Its both reassuring AND uplifting.
If you could just transfer some of that positive vibe to some other foodstuff that was just a bit better for you ?
If you absolutely have to have it, try to keep to the 70% Cocoa Dark Chocolate as opposed to milk chocolate stuff. Mostly sugar anyway! Then the next problem is an ability to keep from eating the whole bar! Single servings at least help you signal that you have had one piece and enjoyed that!
Oh and “eliminating all grains” I hope you don’t mean whole grains! Because those have so many things that are really good for us ! Including fiber! I’d get rid of the white stuffs : white flour, white sugar, white pastas, white rice etc. But keep the multi cereals, whole grain rice, pasta etc. That’s all good stuff!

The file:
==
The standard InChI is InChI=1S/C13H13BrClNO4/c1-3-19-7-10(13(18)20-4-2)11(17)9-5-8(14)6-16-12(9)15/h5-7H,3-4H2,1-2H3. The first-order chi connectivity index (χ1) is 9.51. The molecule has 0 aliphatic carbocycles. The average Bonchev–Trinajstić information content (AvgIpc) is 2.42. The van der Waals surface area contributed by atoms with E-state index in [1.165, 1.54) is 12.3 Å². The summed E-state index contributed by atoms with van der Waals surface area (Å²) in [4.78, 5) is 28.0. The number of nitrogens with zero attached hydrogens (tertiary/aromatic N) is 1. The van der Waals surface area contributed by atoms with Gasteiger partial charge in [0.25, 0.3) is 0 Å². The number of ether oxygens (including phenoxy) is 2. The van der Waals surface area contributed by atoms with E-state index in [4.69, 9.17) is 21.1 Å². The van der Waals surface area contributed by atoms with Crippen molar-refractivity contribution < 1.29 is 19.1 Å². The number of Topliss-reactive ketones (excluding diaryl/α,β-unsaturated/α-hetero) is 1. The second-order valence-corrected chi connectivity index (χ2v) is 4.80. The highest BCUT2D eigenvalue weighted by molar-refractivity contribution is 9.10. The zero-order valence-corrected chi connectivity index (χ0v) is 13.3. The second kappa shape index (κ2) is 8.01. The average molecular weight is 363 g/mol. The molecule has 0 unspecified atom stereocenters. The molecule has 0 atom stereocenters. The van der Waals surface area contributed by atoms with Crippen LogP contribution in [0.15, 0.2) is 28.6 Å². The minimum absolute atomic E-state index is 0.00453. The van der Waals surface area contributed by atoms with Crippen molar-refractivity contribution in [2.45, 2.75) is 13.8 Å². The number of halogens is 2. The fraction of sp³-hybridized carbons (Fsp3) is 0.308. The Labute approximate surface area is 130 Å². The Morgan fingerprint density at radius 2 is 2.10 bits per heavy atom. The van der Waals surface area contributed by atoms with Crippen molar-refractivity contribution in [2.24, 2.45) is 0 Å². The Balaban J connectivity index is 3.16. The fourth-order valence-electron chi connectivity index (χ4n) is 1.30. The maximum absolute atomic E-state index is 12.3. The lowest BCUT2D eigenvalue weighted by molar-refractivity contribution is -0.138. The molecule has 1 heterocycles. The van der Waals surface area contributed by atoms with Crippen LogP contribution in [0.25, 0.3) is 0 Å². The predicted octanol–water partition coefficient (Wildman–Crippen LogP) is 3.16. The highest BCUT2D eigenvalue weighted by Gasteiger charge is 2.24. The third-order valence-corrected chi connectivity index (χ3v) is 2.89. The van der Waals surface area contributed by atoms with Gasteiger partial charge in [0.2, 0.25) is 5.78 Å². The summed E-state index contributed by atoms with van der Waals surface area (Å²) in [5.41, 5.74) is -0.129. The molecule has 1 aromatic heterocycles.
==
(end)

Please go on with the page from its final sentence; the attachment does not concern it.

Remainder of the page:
Bon Courage as we say in France !
10 Mar 15
If you like chocolate try Holland and Barratt as they have sugar free chocolate bars. Ok they are sweetened with xylitol but are quite nice. They are made by Plamil and come in three flavours plain, mint and coffee.
14 Apr 15
I am a newby to this food plan, started in Feb, but can honestly say it is the easiest and most productive “diet” I have ever done. I only need to lose 10kg and I have shed over 6 kg quite easily so far. I then decided that April was definately a NON ADDED SUGAR month, just to see how I go. Well yes, it is amazing how much added sugar is in foods !!!! It is very fortunate that we live in a country area in New Zealand, which has rivers and mountains nearby,and both my husband and son are keen fishermen and hunters.We also have a large vege garden and an orchard. Old habits die hard though, and my menfolk wont give up any of the “bad” food, even though they can see how much weight I have lost, and the added energy I have. I feel sure that if we all cut out added sugar in our food that we would be so much healthier, and would lose weight regardless of if we did the 2 fasting days or not. I am so pleased to have found this easy way of losing weight.